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Great Lakes Article:

Scientists puzzled by Erie's developing dead zone

London Free Press

Thursday, July 18, 2002

 A dead zone, an oxygen-deprived area unable to support life, is developing this summer in Lake Erie and a large-scale scientific effort is underway to find out why.

After rebounding from being declared dead in the 1960s, Lake Erie is again a growing concern as puzzling changes threaten decades of improving water quality.

The U.S. Environmental Protection Agency is investing $500,000 US in a two-year study involving 25 Canadian and American scientists.

Scientists in eight vessels will criss-cross the lake's central basin this summer, collecting thousands of water samples to map the extent of the problem.

Some scientists are declaring it the start of the second environmental war to save Lake Erie.

The first was waged after plant-nurturing pollutants, mainly phosphorus and nitrogen from agricultural runoff and inadequate sew-age treatment, caused huge algae blooms in the 1950s and 1960s.

This plant matter absorbed oxygen from the water as it decayed, creating large lifeless zones.

But a massive cleanup effort that saw hundreds of millions of dollars spent on improved sewage treatment and other pollution controls returned the lake to what appeared to be robust health.

Now, scientists are seeing an increase in anoxia, or lack of oxygen, said Tim Johnson, a Ministry of Natural Resources researcher in Wheatley.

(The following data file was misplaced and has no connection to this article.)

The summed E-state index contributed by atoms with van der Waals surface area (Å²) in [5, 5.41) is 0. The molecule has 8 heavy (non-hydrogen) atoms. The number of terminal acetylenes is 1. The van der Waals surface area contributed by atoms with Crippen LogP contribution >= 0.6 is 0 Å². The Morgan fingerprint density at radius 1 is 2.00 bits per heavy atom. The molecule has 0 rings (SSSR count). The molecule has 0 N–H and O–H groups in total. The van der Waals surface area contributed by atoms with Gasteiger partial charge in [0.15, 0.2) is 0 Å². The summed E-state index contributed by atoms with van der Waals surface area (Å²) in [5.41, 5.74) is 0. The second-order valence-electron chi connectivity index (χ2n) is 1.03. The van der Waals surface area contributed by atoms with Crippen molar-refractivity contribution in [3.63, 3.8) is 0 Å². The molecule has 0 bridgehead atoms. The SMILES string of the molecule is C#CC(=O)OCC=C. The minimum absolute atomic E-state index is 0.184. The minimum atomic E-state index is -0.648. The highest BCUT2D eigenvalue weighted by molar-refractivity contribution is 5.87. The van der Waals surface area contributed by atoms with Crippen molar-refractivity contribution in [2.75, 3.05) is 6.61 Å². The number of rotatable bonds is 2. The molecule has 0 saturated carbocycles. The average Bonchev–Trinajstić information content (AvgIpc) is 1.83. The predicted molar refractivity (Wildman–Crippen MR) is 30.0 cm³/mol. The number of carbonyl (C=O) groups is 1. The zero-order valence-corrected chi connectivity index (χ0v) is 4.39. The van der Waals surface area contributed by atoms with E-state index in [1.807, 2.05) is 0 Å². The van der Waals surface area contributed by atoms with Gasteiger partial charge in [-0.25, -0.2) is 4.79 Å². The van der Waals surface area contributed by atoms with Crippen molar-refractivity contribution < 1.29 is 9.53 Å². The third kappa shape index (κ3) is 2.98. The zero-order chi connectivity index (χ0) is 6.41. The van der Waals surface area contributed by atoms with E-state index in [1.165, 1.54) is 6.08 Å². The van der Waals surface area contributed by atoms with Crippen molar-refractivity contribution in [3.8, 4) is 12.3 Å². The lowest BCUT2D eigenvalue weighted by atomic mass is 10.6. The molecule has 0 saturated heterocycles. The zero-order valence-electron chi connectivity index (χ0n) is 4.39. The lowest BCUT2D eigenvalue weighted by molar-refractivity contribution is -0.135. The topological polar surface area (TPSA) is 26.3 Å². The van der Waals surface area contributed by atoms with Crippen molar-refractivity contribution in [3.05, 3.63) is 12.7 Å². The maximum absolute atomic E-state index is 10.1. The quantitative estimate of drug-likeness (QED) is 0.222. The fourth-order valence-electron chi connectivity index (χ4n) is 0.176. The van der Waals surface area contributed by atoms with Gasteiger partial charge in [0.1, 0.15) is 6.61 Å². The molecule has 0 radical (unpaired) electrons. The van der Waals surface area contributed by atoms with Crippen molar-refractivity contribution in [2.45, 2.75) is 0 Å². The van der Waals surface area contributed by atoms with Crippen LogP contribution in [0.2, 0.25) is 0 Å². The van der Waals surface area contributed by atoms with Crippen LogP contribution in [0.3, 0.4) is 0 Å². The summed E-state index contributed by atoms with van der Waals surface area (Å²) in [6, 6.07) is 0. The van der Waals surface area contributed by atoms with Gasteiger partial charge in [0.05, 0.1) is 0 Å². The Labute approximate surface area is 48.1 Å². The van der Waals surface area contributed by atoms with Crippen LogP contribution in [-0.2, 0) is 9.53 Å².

Important fish species such as walleye may be at risk.

Scientists are concerned because the change can't be explained by increases in nutrients or algae, said Johnson, one of the scientists involved in the study.

"So it's puzzling to us what is causing the low oxygen," Johnson said.

One top theory is zebra mussels, invaders introduced in the 1980s, have changed Erie's ecosystem, said Gerald Matisoff of Case Western Reserve University in Cleveland.

"Zebra mussels have . . . taken the algae and organic matter that used to be up in the water column and put it down at the bottom of the lake," said Matisoff, who heads the U.S. side of the study. "When that stuff decomposes during the summer, the bottom water oxygen gets used up."

The changes brought by such invaders make scientists aware the lake's ecosystem is more complex than it seemed 15 years ago, said Murray Charlton of the National Water Research Institute in Burlington.

"There needs to be more effort put into understanding it and whether further changes are needed in managing fisheries and nutrient sources."
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